This is the rule under the GDPR, which governs countries within the EU. However, it’s important to note that all companies, including those based outside the EU, must comply with these rules if they offer goods or services to EU residents, or collect their personal data. 

But Data Processing Agreements aren’t exclusively required under EU law. Various jurisdictions have data protection laws that also require the use of a Data Processing Agreement, for example: 

What should a Data Processing Agreement template include? 

So far we’ve discussed what a Data Processing Agreement is, who uses them and when they’re necessary. But what actually needs to be covered inside one?

Like most standardized contracts, most DPAs include similar clauses:

  1. Definitions
  2. The scope of the agreement
  3. Rules on confidentiality
  4. Responsibilities of the data controller
  5. Responsibilities of the data processor
  6. Rights of the data subject
  7. Rules on sub-processing
  8. Data retention and deletion processes
  9. Security measures

We’re going to explore these core clauses in a bit more detail now. 

1. Definitions 

Like most business contracts, a Data Processing Agreement template should briefly define any legalese contained within the contract. This helps to ensure that all of the contracting parties understand clearly what is expected of them before they enter into the agreement and become legally bound by it. 

This section of a Data Processing Agreement template will typically include definitions of what data controllers and data processors are, as well as explanations of other complex and technical terms. 

Be warned: there tend to be a lot of these!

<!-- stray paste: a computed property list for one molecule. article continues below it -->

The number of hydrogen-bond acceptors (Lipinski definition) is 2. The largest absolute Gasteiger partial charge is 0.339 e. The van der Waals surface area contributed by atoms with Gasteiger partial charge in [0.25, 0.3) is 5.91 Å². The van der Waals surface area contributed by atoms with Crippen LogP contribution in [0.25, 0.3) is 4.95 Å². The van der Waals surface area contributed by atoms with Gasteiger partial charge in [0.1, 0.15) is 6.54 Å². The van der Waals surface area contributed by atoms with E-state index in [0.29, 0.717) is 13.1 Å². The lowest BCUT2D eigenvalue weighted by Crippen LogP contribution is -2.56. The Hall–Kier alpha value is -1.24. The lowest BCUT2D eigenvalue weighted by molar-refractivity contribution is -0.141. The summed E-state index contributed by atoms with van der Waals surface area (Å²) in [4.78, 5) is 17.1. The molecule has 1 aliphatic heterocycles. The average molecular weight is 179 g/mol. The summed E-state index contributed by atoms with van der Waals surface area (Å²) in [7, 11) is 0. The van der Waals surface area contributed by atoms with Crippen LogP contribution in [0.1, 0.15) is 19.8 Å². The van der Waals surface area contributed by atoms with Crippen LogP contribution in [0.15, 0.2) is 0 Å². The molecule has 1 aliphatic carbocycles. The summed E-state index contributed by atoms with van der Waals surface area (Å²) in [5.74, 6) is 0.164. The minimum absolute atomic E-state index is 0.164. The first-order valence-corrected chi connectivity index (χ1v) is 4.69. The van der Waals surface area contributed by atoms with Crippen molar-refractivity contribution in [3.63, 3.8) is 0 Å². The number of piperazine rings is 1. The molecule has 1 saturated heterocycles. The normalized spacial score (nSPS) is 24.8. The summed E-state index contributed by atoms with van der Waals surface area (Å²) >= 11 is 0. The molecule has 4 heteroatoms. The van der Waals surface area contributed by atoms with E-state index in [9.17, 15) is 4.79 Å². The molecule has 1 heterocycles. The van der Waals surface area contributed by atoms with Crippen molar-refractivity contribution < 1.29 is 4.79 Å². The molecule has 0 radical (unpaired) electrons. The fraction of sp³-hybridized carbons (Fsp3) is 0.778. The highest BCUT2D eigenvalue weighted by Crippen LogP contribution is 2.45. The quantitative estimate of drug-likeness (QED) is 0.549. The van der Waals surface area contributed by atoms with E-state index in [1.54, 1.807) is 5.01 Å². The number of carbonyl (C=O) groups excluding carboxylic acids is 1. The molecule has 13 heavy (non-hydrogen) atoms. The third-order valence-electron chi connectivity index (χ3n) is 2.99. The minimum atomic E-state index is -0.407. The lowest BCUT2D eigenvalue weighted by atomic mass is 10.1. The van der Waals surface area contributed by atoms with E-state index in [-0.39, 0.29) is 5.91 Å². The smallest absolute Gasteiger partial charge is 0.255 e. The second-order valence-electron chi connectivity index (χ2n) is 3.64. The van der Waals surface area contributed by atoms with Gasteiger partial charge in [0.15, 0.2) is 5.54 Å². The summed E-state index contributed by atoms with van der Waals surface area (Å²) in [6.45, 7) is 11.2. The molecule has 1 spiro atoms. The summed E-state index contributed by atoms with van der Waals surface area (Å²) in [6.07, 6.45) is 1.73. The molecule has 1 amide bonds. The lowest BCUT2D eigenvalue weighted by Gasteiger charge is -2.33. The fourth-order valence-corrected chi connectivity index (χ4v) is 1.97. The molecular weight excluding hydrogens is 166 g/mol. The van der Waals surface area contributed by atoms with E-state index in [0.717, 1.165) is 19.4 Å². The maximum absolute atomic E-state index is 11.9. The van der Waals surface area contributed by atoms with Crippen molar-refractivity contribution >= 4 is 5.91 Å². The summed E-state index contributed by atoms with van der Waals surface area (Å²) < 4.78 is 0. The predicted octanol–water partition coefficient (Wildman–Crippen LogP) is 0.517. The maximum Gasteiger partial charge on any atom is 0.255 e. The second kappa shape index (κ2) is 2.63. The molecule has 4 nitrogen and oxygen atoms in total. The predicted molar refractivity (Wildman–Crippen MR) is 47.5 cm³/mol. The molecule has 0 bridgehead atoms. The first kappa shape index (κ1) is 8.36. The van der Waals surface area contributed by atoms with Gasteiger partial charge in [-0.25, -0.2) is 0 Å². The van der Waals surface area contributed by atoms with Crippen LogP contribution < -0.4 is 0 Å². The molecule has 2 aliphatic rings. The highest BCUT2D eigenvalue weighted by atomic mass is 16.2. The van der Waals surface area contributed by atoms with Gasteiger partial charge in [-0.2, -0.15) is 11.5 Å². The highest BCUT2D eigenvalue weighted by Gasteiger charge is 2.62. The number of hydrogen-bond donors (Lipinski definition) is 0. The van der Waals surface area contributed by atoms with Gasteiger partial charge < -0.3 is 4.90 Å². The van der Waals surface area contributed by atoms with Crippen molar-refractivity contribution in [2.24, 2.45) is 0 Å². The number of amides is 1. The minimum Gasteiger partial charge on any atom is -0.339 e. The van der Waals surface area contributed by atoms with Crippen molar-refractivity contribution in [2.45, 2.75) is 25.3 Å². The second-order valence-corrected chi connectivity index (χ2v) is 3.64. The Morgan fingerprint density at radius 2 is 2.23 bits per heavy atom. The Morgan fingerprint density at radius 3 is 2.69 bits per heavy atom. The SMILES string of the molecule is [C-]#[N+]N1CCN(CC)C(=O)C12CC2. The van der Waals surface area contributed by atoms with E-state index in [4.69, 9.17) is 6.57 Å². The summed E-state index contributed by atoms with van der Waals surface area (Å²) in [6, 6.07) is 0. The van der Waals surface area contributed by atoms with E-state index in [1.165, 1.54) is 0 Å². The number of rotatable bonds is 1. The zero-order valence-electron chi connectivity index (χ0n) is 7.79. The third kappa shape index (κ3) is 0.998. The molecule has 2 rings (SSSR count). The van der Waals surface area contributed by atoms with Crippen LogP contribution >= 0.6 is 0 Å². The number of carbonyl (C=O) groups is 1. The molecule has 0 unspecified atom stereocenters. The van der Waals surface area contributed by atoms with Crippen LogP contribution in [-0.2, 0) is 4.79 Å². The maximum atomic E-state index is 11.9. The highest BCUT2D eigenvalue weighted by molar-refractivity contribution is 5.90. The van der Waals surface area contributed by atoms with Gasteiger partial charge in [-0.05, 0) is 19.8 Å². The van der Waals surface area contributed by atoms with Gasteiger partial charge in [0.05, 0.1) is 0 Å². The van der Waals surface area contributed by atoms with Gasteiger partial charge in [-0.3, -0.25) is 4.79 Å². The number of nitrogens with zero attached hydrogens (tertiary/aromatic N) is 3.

2. The scope of the agreement 

Data Processing Agreement templates should also clearly outline the scope of the agreement. 

This typically involves clarifying which activities are involved in data processing, how long the processing will happen for, and which types of personal data are being collected. 

This aspect of the DPA template should also cover what the purpose of this data processing actually is, who the data subjects are, and which party is responsible for ensuring compliance with the relevant legislation. 

3. Rules on confidentiality 

Since data processors will be responsible for handling and processing individuals’ personal data, there will inevitably need to be some rules about confidentiality in place. 

For example, a typical DPA template will state that access to individuals’ personal data must be restricted to members of their processing team only, and that this access should be limited to what is strictly necessary in order to achieve the purpose of the contract

It will also describe how those that do have access to personal data for processing purposes are legally required to keep this information confidential

4. Responsibilities of the data controller